A modern hospital-ward where a small group of clinicians are providing excellent care-to patients. The scene includes a few nurses and doctors in scrubs

The Impact of CLABSI on Hospitals and Strategies for Prevention

A modern hospital-ward where a small group of clinicians are providing excellent care-to patients. The scene includes a few nurses and doctors in scrubs

The Impact of CLABSI on Hospitals and Strategies for Prevention

Central Line-Associated Bloodstream Infections (CLABSIs) pose a significant financial burden on hospitals, leading to increased hospital stays, additional medical treatments, and higher use of healthcare resources. Each CLABSI case can cost hospitals between $22,000 to $100,000, depending on the severity and interventions required. Additionally, hospitals may face penalties from insurance companies and reduced reimbursements from Medicare and Medicaid due to high infection rates. These financial strains emphasize the importance of investing in preventive measures and staff training to reduce CLABSI incidence.

The Finanical Impact of CLABSI

A detailed study conducted at a tertiary-care academic medical center found that CLABSI significantly increased hospital costs and mortality risk. The study revealed that adjusted variable costs for CLABSI patients were approximately $32,000 higher than for those without CLABSI (in 2010 US dollars). Moreover, CLABSI was associated with a 2.27-fold increased risk of in-hospital mortality after adjusting for illness severity and other healthcare-associated infections. These findings highlight the substantial financial burden and elevated mortality risk linked to CLABSI in both ICU and non-ICU settings.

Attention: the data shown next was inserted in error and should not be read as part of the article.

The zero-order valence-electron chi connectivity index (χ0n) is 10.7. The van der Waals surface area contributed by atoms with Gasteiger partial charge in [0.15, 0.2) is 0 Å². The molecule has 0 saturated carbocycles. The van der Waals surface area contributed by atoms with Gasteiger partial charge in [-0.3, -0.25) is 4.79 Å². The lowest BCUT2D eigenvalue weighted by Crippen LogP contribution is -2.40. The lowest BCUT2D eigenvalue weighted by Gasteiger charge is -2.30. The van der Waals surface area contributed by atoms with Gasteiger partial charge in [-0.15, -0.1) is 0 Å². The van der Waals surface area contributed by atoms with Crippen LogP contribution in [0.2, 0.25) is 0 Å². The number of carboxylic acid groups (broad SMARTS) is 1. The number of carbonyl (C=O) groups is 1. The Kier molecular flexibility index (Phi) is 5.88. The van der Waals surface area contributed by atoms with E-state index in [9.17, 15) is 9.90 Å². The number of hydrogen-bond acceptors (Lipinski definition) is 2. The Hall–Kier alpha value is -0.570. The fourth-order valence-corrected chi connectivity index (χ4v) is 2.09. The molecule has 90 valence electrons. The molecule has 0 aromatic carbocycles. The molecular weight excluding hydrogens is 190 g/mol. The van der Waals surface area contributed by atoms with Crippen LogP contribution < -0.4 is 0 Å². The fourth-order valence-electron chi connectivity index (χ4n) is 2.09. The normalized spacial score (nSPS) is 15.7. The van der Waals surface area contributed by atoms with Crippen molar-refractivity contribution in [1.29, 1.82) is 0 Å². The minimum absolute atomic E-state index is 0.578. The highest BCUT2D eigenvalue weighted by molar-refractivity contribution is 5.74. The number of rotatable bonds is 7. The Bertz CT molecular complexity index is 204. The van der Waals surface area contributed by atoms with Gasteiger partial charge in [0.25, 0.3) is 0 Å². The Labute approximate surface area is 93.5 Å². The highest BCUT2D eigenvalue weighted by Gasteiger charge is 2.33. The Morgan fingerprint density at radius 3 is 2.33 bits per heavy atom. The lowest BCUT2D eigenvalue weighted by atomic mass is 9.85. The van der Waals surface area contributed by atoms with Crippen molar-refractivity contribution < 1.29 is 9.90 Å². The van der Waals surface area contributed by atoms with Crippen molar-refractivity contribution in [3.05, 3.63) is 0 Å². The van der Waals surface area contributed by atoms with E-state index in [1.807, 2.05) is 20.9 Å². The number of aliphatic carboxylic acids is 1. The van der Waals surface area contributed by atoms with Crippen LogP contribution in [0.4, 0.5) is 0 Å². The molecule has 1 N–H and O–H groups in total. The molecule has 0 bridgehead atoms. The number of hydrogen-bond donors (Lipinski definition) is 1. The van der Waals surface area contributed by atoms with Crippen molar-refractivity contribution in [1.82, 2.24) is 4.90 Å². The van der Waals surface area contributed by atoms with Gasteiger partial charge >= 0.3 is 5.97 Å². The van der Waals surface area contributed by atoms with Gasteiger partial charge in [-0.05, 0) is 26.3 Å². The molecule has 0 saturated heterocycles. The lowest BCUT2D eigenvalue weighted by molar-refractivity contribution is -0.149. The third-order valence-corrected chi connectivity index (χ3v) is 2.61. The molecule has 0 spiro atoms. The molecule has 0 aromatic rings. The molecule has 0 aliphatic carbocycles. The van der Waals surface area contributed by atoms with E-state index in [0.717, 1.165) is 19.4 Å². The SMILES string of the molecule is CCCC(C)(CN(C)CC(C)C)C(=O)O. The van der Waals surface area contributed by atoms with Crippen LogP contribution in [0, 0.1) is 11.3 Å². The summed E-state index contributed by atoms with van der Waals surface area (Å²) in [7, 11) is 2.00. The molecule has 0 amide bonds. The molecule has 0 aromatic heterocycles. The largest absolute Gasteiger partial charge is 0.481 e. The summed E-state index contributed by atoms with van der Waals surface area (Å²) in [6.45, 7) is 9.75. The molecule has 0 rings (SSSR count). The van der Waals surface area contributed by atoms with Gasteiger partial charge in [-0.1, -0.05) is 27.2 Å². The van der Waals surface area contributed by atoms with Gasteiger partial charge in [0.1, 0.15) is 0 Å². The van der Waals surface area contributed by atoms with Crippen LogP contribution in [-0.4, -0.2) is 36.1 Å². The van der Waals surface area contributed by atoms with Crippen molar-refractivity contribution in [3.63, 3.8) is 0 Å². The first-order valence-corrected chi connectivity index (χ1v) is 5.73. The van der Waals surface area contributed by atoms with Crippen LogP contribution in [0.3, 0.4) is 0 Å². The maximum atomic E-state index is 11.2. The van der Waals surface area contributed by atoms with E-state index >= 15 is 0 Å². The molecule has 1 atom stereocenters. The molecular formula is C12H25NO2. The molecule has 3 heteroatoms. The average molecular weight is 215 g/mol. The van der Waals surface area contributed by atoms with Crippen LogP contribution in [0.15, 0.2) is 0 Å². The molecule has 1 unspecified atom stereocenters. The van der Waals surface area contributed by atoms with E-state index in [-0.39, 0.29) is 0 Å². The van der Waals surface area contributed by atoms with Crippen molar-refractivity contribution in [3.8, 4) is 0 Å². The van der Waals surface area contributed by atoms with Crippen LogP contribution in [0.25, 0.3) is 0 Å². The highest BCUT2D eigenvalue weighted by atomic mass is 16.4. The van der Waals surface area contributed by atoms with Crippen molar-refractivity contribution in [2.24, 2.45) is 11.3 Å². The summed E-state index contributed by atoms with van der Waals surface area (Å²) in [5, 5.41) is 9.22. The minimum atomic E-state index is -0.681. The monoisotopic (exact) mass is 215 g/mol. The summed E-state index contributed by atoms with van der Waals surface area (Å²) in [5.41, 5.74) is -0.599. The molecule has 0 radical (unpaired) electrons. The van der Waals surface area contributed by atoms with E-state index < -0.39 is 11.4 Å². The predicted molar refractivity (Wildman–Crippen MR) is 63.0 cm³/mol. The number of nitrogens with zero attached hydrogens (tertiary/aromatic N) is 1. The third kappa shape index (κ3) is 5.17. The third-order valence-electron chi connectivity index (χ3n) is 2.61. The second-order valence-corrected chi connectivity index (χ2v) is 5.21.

Antibiotic Resistance

The issue is further complicated by antibiotic resistance. Antibiotic-resistant pathogens in CLABSI cases complicate treatment, leading to longer hospital stays, increased healthcare costs, and higher mortality rates. These infections require more complex and expensive treatment regimens, as first-line antibiotics may no longer be effective. The overuse and misuse of antibiotics contribute to this resistance, making it imperative for healthcare facilities to implement stringent infection control practices and antibiotic stewardship programs to mitigate the spread and impact of resistant infections.

Extending Lengths of Stay

CLABSIs significantly extend hospital stays due to their complexity and severity. Patients with CLABSI often require prolonged antibiotic treatments, which not only increases medication use but also raises the risk of developing antibiotic-resistant infections. The extensive medical care and monitoring required add substantial costs to the treatment and management of CLABSI. Secondary complications, such as sepsis and organ dysfunction, can arise, necessitating additional medical interventions and resources. Overall, CLABSI leads to a considerable financial burden on healthcare systems due to extended hospitalization, increased antibiotic use, and the need to address secondary health issues.

Risk Factors